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Collaborative publishing in digital history

Collaborative publishing in digital history Purpose – The purpose of this article is to provide examples of how partnerships can be used to build innovative digital collections. Design/methodology/approach – This article explores multiple aspects of Middle Tennessee State University’s (MTSU) Walker Library’s partnerships with the Center for Historic Preservation and MTSU’s graduate program in public history. Specific topics covered include pairing interpretive essays with groups of highly relevant images to engage students, incorporating responsive design to encourage use of mobile devices and creating an interactive map that links locations to digital content. Findings – By strengthening existing partnerships and proactively seeking new opportunities, libraries that do not have unique primary source collections can take a leading role in publishing digital history collections. Historians have been vital to the success of the Library’s digital projects, particularly those that incorporate multiple layers of historical context. Originality/value – This is one of the few articles about digital collections to cover responsive Web design (particularly within CONTENTdm), partnerships between libraries and public history academic programs and the value of multiple layers of historical context (metadata, essays matched with images and lesson plans). http://www.deepdyve.com/assets/images/DeepDyve-Logo-lg.png OCLC Systems and Services: International digital library perspectives Emerald Publishing

Collaborative publishing in digital history

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References (11)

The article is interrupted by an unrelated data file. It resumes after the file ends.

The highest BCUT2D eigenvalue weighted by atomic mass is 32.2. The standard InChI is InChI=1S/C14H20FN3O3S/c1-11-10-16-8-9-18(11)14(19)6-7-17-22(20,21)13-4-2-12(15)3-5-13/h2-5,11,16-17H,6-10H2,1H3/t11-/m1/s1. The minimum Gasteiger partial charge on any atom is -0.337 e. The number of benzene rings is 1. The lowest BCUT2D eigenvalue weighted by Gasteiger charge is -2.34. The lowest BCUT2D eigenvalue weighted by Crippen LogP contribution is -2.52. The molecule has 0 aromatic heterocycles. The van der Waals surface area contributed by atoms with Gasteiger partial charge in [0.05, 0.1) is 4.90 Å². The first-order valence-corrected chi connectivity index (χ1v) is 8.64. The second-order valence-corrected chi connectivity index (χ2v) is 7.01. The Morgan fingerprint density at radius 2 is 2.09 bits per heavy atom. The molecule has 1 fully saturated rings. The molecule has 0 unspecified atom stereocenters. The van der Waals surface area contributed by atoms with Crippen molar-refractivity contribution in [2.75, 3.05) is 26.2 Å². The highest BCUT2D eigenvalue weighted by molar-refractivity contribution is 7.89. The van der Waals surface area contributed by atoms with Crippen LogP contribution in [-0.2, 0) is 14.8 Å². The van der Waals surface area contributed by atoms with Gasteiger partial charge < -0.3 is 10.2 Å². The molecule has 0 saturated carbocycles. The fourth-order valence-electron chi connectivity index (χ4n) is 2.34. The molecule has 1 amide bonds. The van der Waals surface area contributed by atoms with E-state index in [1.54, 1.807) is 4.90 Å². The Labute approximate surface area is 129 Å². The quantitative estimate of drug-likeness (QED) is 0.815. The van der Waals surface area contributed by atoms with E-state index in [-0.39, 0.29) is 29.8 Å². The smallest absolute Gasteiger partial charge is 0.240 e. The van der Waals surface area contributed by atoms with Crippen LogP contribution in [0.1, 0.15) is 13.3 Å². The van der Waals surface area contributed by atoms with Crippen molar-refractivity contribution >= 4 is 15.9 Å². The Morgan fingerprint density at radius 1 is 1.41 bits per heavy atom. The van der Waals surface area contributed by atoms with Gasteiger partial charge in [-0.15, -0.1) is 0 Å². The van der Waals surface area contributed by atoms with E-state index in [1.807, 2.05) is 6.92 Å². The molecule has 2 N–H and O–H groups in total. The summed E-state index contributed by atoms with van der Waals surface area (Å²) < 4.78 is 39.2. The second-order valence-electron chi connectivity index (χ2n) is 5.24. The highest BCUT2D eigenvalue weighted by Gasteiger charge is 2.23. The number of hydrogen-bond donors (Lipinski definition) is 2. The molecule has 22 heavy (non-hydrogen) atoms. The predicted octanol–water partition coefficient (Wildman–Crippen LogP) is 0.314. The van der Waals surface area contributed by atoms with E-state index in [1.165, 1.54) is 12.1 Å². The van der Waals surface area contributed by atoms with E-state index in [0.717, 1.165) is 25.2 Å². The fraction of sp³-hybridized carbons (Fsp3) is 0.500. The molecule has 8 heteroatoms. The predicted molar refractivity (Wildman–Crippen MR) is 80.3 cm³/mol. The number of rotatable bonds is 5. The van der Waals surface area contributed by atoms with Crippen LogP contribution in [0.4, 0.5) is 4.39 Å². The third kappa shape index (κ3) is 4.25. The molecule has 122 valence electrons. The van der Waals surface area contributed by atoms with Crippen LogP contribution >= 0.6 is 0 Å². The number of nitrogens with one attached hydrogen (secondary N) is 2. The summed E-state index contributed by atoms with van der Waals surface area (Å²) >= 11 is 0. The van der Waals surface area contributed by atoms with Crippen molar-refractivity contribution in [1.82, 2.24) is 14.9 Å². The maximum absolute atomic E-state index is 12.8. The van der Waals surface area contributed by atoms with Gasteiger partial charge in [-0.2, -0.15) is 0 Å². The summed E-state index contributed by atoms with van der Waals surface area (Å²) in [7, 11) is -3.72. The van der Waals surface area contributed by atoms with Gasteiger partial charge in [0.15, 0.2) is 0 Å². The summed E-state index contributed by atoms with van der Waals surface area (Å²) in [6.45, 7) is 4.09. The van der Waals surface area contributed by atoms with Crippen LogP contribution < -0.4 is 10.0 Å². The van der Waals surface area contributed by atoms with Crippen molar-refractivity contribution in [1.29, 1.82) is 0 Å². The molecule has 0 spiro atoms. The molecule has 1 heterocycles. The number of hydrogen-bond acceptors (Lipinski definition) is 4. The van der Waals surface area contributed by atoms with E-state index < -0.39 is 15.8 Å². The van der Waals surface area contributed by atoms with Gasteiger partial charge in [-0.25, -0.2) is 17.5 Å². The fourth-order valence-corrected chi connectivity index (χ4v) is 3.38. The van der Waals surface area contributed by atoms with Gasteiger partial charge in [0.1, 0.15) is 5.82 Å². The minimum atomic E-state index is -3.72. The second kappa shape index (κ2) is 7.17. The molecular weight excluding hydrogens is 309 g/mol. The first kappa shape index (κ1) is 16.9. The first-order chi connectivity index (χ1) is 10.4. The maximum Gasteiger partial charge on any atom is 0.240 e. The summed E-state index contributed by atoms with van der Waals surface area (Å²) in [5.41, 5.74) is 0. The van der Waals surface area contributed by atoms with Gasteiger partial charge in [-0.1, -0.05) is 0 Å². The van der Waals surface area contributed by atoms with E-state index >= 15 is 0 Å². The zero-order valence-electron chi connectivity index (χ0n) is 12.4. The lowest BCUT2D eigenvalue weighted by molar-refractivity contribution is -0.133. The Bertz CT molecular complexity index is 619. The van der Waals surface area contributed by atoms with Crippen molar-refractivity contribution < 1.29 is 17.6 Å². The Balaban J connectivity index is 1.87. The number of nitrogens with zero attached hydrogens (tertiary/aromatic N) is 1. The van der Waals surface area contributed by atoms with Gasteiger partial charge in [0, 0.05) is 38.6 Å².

Publisher
Emerald Publishing
Copyright
Copyright © 2014 Emerald Group Publishing Limited. All rights reserved.
ISSN
1065-075X
DOI
10.1108/OCLC-02-2014-0010
Publisher site
See Article on Publisher Site

Abstract

Purpose – The purpose of this article is to provide examples of how partnerships can be used to build innovative digital collections. Design/methodology/approach – This article explores multiple aspects of Middle Tennessee State University’s (MTSU) Walker Library’s partnerships with the Center for Historic Preservation and MTSU’s graduate program in public history. Specific topics covered include pairing interpretive essays with groups of highly relevant images to engage students, incorporating responsive design to encourage use of mobile devices and creating an interactive map that links locations to digital content. Findings – By strengthening existing partnerships and proactively seeking new opportunities, libraries that do not have unique primary source collections can take a leading role in publishing digital history collections. Historians have been vital to the success of the Library’s digital projects, particularly those that incorporate multiple layers of historical context. Originality/value – This is one of the few articles about digital collections to cover responsive Web design (particularly within CONTENTdm), partnerships between libraries and public history academic programs and the value of multiple layers of historical context (metadata, essays matched with images and lesson plans).

Journal

OCLC Systems and Services: International digital library perspectivesEmerald Publishing

Published: Aug 5, 2014

Keywords: Digital collections; Web design; Collaborative digitization; CONTENTdm; LAMs; Public history

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